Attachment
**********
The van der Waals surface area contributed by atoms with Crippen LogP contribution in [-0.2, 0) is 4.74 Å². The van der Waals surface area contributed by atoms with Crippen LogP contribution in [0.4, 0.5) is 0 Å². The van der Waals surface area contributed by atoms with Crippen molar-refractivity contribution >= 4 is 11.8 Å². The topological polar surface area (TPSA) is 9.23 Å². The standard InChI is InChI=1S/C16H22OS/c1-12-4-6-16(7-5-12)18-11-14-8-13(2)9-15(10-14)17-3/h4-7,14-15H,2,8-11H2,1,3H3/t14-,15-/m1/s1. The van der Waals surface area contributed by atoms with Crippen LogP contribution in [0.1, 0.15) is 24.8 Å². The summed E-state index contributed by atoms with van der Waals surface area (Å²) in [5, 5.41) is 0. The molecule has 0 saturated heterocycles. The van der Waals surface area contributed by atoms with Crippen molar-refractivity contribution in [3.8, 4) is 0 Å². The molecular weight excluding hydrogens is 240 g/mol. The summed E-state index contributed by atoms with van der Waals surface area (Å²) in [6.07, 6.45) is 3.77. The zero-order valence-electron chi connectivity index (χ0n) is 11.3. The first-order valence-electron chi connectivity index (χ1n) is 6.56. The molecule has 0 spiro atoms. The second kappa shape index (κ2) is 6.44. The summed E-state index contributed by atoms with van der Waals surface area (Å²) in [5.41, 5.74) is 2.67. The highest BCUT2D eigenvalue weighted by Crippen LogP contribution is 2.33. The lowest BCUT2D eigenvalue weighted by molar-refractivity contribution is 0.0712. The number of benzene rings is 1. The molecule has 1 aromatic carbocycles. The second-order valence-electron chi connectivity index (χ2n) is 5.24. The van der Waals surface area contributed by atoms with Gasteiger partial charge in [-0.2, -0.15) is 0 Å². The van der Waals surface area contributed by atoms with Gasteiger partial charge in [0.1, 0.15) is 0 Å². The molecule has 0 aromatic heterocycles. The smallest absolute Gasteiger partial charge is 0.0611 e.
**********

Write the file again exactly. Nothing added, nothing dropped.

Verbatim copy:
The van der Waals surface area contributed by atoms with Crippen LogP contribution in [-0.2, 0) is 4.74 Å². The van der Waals surface area contributed by atoms with Crippen LogP contribution in [0.4, 0.5) is 0 Å². The van der Waals surface area contributed by atoms with Crippen molar-refractivity contribution >= 4 is 11.8 Å². The topological polar surface area (TPSA) is 9.23 Å². The standard InChI is InChI=1S/C16H22OS/c1-12-4-6-16(7-5-12)18-11-14-8-13(2)9-15(10-14)17-3/h4-7,14-15H,2,8-11H2,1,3H3/t14-,15-/m1/s1. The van der Waals surface area contributed by atoms with Crippen LogP contribution in [0.1, 0.15) is 24.8 Å². The summed E-state index contributed by atoms with van der Waals surface area (Å²) in [5, 5.41) is 0. The molecule has 0 saturated heterocycles. The van der Waals surface area contributed by atoms with Crippen molar-refractivity contribution in [3.8, 4) is 0 Å². The molecular weight excluding hydrogens is 240 g/mol. The summed E-state index contributed by atoms with van der Waals surface area (Å²) in [6.07, 6.45) is 3.77. The zero-order valence-electron chi connectivity index (χ0n) is 11.3. The first-order valence-electron chi connectivity index (χ1n) is 6.56. The molecule has 0 spiro atoms. The second kappa shape index (κ2) is 6.44. The summed E-state index contributed by atoms with van der Waals surface area (Å²) in [5.41, 5.74) is 2.67. The highest BCUT2D eigenvalue weighted by Crippen LogP contribution is 2.33. The lowest BCUT2D eigenvalue weighted by molar-refractivity contribution is 0.0712. The number of benzene rings is 1. The molecule has 1 aromatic carbocycles. The second-order valence-electron chi connectivity index (χ2n) is 5.24. The van der Waals surface area contributed by atoms with Gasteiger partial charge in [-0.2, -0.15) is 0 Å². The van der Waals surface area contributed by atoms with Gasteiger partial charge in [0.1, 0.15) is 0 Å². The molecule has 0 aromatic heterocycles. The smallest absolute Gasteiger partial charge is 0.0611 e.